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Trump Thanks U.S. Military, Praises Economy; Owner Of NYC's Soho Building Cuts Ties To Trump Organization; NYC Increases Security Along Parade Route; Argentina: Noise Near Lost Sub Consistent With Explosion; "Relentless" Search Expands For Three Missing Sailors. Aired 11-11:30a ET

Aired November 23, 2017 - 11:00   ET



FREDRICKA WHITFIELD, CNN ANCHOR: Hello, everyone. Happy thanksgiving. I'm Fredricka Whitfield.

Just minutes ago, President Trump visiting a U.S. Coast Guard station near his Florida estate. It's a presidential tradition to thank members of the military on Thanksgiving, but the president also lavishing much of that thanks on himself.

First in this morning's predawn tweet and then in his teleconference with U.S. military personnel, the president praised the economy. Here's part of the president's message a short time ago.


DONALD TRUMP, PRESIDENT OF THE UNITED STATES OF AMERICA: For each of you I know it's hard to be away from home at this time of the year, we're doing well at home, the economy is doing really great. When you come back, you're going to see with the jobs and companies coming back to our country and the stock market just hit a record high. Unemployment is the lowest it's been in 17 years. So, you're fighting for something real. You're fighting for something good.


WHITFIELD: The president spending this holiday week in (inaudible) the opulence of his estate, Mar-a-Lago. Joe Johns in West Palm Beach. So, Joe, let's talk about this message and the backdrop?

JOE JOHNS, CNN SENIOR WASHINGTON CORRESPONDENT: Well, Fred, the message there seems pretty clear, doesn't it? The president talking to five branches of the United States military situated all across the world, saying thanks to them, of course, in no uncertain terms.

But also praising the United States economy as well as indicating in his view how the United States military has been winning since the president took office. And then the president moved from that teleconference at Mar-a-Lago over to a Coast Guard station and nearby to here where he echoed some of those very same messages. Listen.

(BEGIN VIDEO CLIP) PRESIDENT TRUMP: The stock market on Friday hit the all-time high. The highest it's ever been, ever. In your whole long life, the stock market is higher than it's ever been. That means your 401(k)s and your -- all of the things that you have, whether it's even if you're in the military, you have a country that's really starting to turn, and we want to have a strong country. We want to have a country where I can buy new Coast Guard cutters and not have to worry about it.


JOHNS: We anticipate that the rest of the day will be a quiet one for the president and the first family. A very traditional dinner over at Mar-a-Lago. Nothing else on the public schedule -- Fred.

WHITFIELD: All right. So, Joe, President Trump has, you know, taken a lot of heat for his all but endorsement of Roy Moore. Now we've learned that amid the controversy Moore's communication director has resigned from the Senate campaign there in Alabama. Tell us more about that?

JOHNS: Right. John Rogers, the communications director for the Roy Moore campaign, has resigned. The campaign not saying a whole lot about it and neither is Rogers, quite frankly.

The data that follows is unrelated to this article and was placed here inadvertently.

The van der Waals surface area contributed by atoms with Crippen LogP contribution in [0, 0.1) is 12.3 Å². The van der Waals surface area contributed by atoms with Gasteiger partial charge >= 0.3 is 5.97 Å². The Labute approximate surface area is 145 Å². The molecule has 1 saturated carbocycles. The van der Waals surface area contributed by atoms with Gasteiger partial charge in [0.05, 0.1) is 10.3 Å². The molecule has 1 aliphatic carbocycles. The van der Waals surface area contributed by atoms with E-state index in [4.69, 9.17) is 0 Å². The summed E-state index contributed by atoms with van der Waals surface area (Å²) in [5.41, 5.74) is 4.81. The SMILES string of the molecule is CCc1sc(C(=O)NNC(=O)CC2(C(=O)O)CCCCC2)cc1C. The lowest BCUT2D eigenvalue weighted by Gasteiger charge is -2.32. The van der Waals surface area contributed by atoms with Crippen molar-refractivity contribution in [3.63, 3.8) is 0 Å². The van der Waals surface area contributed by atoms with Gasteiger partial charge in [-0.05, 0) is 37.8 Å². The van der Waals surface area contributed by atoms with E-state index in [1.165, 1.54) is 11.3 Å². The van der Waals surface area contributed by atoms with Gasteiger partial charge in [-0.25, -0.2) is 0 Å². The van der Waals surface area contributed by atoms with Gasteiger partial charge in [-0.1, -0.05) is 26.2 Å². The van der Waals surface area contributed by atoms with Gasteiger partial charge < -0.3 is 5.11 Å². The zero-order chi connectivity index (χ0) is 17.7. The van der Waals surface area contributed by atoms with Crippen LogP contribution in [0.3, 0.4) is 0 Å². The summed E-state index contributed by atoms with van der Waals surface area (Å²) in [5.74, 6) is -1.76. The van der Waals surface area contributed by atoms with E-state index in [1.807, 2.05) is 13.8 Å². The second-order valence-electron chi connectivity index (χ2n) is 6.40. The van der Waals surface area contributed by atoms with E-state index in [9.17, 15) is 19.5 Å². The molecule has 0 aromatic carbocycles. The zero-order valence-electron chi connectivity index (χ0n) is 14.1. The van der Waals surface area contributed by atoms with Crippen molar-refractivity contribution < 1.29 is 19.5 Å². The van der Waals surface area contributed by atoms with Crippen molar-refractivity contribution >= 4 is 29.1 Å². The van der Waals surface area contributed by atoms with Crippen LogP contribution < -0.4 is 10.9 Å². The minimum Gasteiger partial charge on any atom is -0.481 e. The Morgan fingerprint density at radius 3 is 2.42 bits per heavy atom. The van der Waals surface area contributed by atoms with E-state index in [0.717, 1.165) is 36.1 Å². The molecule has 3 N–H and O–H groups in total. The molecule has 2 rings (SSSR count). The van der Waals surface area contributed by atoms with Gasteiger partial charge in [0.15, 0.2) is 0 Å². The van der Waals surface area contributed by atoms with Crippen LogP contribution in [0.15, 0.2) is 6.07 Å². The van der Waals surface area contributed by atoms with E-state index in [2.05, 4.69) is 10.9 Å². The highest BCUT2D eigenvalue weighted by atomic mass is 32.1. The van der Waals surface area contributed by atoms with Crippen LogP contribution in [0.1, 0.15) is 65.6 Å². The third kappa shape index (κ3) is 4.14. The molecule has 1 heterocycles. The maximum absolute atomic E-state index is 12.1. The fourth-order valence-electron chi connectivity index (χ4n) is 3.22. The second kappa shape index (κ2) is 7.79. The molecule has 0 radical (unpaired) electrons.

As you know, this follows on the heels of the controversy over Roy Moore's questionable contacts with women dating back years and years. Really no answer to why the communications director has resigned.

But we also know that some very powerful and influential Republicans, including the National Republican Senatorial Committee and others have withdrawn their support. So, it continues to be a tumultuous time in the Roy Moore campaign -- Fred.

WHITFIELD: All right. Joe Johns, we'll check back with you. Thanks so much.

All right. Let's discuss all of this now. Joining me right now, CNN political commentator, Ed Martin, president of The Eagle Forum Fund and former chairman of the Missouri Republican Party, CNN political commentator, Matt Lewis, he is also a senior columnist for "The Daily Beast" and Democratic strategist, Atima Omara.

Good to see all of you. Happy Thanksgiving. Thanks for being with me on this holiday. All right. So, thank you. Ed, you first, you know, presidents typically don't tie themselves to stock market rallies for one simple reason, they don't want ownership when the market inevitably falls.


WHITFIELD: So, is this shortsighted of the Trump administration or is there something else behind the strategy here?

MARTIN: Well, sometimes I think we maybe miss the president as a man, as a person. I think he's enjoying his first Thanksgiving as president. I think he's kind of excited and you know, he has a way of upselling what he's doing and you're right, I mean, some people point that out.

If the stock market dips, is Trump going to say that's on me? That's a different question. Today, I think he likes being around the young folks and excited about his family in Mar-a-Lago he loves. It's kind of a good Thanksgiving.

There probably won't be as many Thanksgivings that are, you know, that -- there will be other things that intervene. I think you're right, it's kind of celebrating and seems joyful, and I think people like that on Thanksgiving Day, more than some of the other things.

[11:05:07] WHITFIELD: And is this something particularly on Thanksgiving Day, you know, his audience mostly military as he's presenting kind of boasting of the market, strange or appropriate, Ed?